African governments, private sector and civil society organizations have pledged to form an unprecedented alliance to ensure that the continent establishes a full fledged internet industry.
Delegates attending the World Summit on Information Society (WSIS) have promised to co-operate and oil the engine of development in Africa and implement the Tunis commitment and Plan of Action.
Theophilius Mlaki head of Information and Documentation at Tanzania Commission for Science and Technology said there was need for the government to enter into strategic partnerships in order to fully and quickly implement the Plan of Action.
“We know the challenges, strengths and fruits of working together. It is the only way to develop Africa,” said Mlaki.
After Tunis, Mlaki says the government will implement the research it has already conducted and liaise with the private sector and civil society organisations to implement research findings and educate the public on ICTs.
One of the findings is that ICT development can be incorporated with other spheres of development such as water provision, agriculture, and health and road construction.
To illustrate his point, he said the government has collaborated with the Chinese in a water project where the pipes are dug, fitted and a fibre optic cable laid at the same time. The 100-kilometre water pipe system between Wami and Challenge in Coast region is the highlight of what alliances can achieve.
Pierre Dandjinou, Chairman of AfriNIC board, admits there is need for concerted efforts adding that every sector must play its role. AfriNIC is the Regional Internet Registry (RIR) tasked with providing Internet Protocol (IP) addresses.
He said African governments must play regulatory role and provide enabling environment for businesses to thrive and private sector as well as civil society must collaborate in research and innovation.
“Today, Africa is merely a consumer of internet business. We need to start an industry and all players must be involved,” said Dandjinou.
If internet business thrives in Africa, then AfriNIC will offer requisite addresses and support, communities will be connected and jobs will be available for many people who may be currently unemployed.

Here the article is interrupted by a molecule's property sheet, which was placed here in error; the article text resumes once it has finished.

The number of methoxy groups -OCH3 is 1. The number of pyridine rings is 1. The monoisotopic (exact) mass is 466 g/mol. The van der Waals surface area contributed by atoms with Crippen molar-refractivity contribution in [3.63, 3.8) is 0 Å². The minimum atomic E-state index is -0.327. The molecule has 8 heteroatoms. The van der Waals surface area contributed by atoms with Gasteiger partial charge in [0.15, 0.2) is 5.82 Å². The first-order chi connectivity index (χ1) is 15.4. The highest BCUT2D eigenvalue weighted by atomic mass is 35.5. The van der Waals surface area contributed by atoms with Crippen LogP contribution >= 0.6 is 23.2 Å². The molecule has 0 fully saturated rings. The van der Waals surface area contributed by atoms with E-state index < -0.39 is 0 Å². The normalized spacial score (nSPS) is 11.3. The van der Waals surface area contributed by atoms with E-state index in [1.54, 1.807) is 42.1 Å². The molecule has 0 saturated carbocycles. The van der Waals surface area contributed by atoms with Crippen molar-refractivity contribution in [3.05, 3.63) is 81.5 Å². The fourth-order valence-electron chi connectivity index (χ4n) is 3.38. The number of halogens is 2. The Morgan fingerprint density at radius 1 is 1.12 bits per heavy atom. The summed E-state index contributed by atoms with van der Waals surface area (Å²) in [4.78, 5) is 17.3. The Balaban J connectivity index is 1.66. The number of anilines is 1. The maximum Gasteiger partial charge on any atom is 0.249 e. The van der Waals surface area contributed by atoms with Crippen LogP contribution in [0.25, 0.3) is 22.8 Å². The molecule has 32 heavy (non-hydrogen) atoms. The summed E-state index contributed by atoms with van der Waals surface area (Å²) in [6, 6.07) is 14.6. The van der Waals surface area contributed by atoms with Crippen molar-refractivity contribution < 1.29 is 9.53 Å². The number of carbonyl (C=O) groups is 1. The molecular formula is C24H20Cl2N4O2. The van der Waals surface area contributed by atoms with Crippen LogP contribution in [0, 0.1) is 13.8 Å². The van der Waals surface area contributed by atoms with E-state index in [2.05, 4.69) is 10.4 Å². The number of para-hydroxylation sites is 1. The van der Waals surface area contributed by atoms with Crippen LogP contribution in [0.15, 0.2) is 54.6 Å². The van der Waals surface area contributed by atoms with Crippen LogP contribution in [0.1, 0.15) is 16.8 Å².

In this respect, Dandjinou says different regions can network and exchange ideas and governments can make relevant policies and make budgetary allocations for telecommunication development.
On the same breath, the Sudanese government used the summit as a forum to attract multinational companies and government agencies interested in investing in the south of the country that has experienced civil war for 20 years.
Khateeb Dafi, Secretary General in the ministry of Information and Communication said the government has a subcommittee that is going to meet and assign responsibilities according to the Plan of Action.
According to Dafi, the largest country in Africa has laid a 100-kilometre fibre optic cable in conjunction with Sentech of South Africa and has four telephone providers, two for mobile and two for fixed line.
“The summit has been a success for us, we made contact with companies from Italy, Spain and Malaysia and we are hoping to finalise a deal to establish radio stations across Sudan,” said Dafi.
In Benin, all participants from private and public sector are planning to meet and chart the way forward in implementing the Plan of Action. Kouferidji Ramanou, Director General of Groupe Africoncept Broadcast Telecom S.A said the Action Plan had a lot of challenges and success stories that can be replicated in the West African nation.
Dorothy Okello, Executive Director of Women of Uganda Network (WOUGNET) emphasized the need for public and public sectors to work together and for more money to be channeled to implementation of the plan.
“We have all been working on our projects in respective countries. We can no longer work in isolation. We have to unite, share lessons and way forward in implementing commitments made in Tunis,” she said.